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, 8 (50), 86987-87001
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Effective Control of Acute Myeloid Leukaemia and Acute Lymphoblastic Leukaemia Progression by Telomerase Specific Adoptive T-cell Therapy

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Effective Control of Acute Myeloid Leukaemia and Acute Lymphoblastic Leukaemia Progression by Telomerase Specific Adoptive T-cell Therapy

Sara Sandri et al. Oncotarget.

Abstract

Telomerase (TERT) is a ribonucleoprotein enzyme that preserves the molecular organization at the ends of eukaryotic chromosomes. Since TERT deregulation is a common step in leukaemia, treatments targeting telomerase might be useful for the therapy of hematologic malignancies. Despite a large spectrum of potential drugs, their bench-to-bedside translation is quite limited, with only a therapeutic vaccine in the clinic and a telomerase inhibitor at late stage of preclinical validation. We recently demonstrated that the adoptive transfer of T cell transduced with an HLA-A2-restricted T-cell receptor (TCR), which recognize human TERT with high avidity, controls human B-cell chronic lymphocytic leukaemia (B-CLL) progression without severe side-effects in humanized mice. In the present report, we show the ability of our approach to limit the progression of more aggressive leukemic pathologies, such as acute myeloid leukaemia (AML) and B-cell acute lymphoblastic leukaemia (B-ALL). Together, our findings demonstrate that TERT-based adoptive cell therapy is a concrete platform of T cell-mediated immunotherapy for leukaemia treatment.

Keywords: B-cell acute lymphoblastic leukaemia (B-ALL); TCR-redirected T-cells; acute myeloid leukaemia (AML); adoptive cell therapy (ACT); telomerase (TERT).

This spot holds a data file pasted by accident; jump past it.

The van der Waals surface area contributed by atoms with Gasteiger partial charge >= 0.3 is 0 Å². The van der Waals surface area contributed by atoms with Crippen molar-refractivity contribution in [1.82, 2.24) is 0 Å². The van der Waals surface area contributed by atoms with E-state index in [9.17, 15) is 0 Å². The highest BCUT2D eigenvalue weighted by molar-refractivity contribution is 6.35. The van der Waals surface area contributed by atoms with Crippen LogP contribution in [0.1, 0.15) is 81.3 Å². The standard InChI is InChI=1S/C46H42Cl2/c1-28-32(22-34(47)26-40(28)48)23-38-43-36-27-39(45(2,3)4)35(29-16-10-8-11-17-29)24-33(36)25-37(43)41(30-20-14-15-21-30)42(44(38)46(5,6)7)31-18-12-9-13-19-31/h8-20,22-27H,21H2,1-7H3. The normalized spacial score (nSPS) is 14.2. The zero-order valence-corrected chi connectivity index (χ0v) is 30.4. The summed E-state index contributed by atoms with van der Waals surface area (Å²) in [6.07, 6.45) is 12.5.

Conflict of interest statement

CONFLICTS OF INTEREST The authors declare no financial or commercial conflict of interest. Michael I. Nishimura obtained archiving mandate from the NIH.

Figures

Figure 1
Figure 1. Engineered hTERT865-873-specific T-cells selectively recognize HLA-A2+ acute myeloid leukemia in vitro
A. Percentage of leukemic blasts, telomerase expression (WB and lane quantification normalized on β-actin) and enzymatic activity levels in THP1 cell line, PBMCs from AML patients and age-matched HDs (representative cases out of 10 AML patients and 4 HDs are shown). B. AML leukemic cells were recognized in vitro by engineered hTERT865-873-specific T-cells upon 24-hour co-culture, as assayed both by hIFN-γ release assay (upper panel) and flow cytometry cytotoxicity assay (lower panel). Data are mean ± SD of three independent experiments: hTERT865-873 pulsed HLA-A2+ HD PBMCs (n = 3; CTRL+); hHCV1406-1415-pulsed HLA-A2+ HD PBMCs (n = 3; CTRL-); HLA-A2+ HD PBMCs (n = 4); HLA-A2+ PBMCs from AML patients (n = 10); THP1 cell line (n = 3). Statistical analysis was performed with ANOVA test.
Figure 2
Figure 2. Engineered hTERT865-873-specific T-cells selectively recognize HLA-A2+ acute myeloid leukemia in vivo
A. Assessment of hTERT-specific ACT capability to ameliorate mouse survival upon THP1-Luc subcutaneous challenge. Either hTERT865-873- or HCV1406-1415-TCR-engineered T cell were transferred twice, followed by the i.p. administration of IL-2 to test the ability to control tumor growth. B. Kaplan-Meier survival analysis (hTERT n = 8; hHCV n = 6) of a representative experiment. C. NOG mice were then intravenously injected with THP1-Luc cells and treated with three, weekly ACTs of hTERT865-873-specific or control HCV1406-1415-specific T-cells (representative data of 1 out of 2 independent experiments of total n = 12 mice per group). Tumor growth was weekly evaluated by bioluminescence imaging. D. At 27 days from tumor-challenge, leukemic cells spread to spleen and BM was tested by bioluminescence imaging. E. The percentage of infiltrating malignant hCD45+ cells was also evaluated by Flow cytometric analysis and F. by IHC (20X magnification). Statistical analysis was performed with Student's t test.